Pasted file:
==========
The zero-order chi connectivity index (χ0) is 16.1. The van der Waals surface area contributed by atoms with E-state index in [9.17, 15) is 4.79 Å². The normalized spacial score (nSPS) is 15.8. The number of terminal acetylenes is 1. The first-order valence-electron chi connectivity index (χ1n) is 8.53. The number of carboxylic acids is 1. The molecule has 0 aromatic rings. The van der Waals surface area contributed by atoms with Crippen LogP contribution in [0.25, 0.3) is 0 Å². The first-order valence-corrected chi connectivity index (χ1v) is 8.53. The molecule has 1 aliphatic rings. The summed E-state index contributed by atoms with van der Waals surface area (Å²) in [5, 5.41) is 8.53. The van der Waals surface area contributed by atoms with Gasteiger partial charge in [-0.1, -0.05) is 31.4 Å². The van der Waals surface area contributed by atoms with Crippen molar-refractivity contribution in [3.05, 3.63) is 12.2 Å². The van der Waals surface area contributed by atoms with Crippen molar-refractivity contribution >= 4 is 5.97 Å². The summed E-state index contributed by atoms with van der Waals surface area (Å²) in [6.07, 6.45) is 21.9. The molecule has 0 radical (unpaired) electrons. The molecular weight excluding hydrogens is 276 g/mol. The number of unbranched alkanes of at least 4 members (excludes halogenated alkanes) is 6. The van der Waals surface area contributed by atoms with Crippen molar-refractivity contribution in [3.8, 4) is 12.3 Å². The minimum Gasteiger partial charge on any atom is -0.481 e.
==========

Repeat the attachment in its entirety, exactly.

The zero-order chi connectivity index (χ0) is 16.1. The van der Waals surface area contributed by atoms with E-state index in [9.17, 15) is 4.79 Å². The normalized spacial score (nSPS) is 15.8. The number of terminal acetylenes is 1. The first-order valence-electron chi connectivity index (χ1n) is 8.53. The number of carboxylic acids is 1. The molecule has 0 aromatic rings. The van der Waals surface area contributed by atoms with Crippen LogP contribution in [0.25, 0.3) is 0 Å². The first-order valence-corrected chi connectivity index (χ1v) is 8.53. The molecule has 1 aliphatic rings. The summed E-state index contributed by atoms with van der Waals surface area (Å²) in [5, 5.41) is 8.53. The van der Waals surface area contributed by atoms with Gasteiger partial charge in [-0.1, -0.05) is 31.4 Å². The van der Waals surface area contributed by atoms with Crippen molar-refractivity contribution in [3.05, 3.63) is 12.2 Å². The van der Waals surface area contributed by atoms with Crippen molar-refractivity contribution >= 4 is 5.97 Å². The summed E-state index contributed by atoms with van der Waals surface area (Å²) in [6.07, 6.45) is 21.9. The molecule has 0 radical (unpaired) electrons. The molecular weight excluding hydrogens is 276 g/mol. The number of unbranched alkanes of at least 4 members (excludes halogenated alkanes) is 6. The van der Waals surface area contributed by atoms with Crippen molar-refractivity contribution in [3.8, 4) is 12.3 Å². The minimum Gasteiger partial charge on any atom is -0.481 e.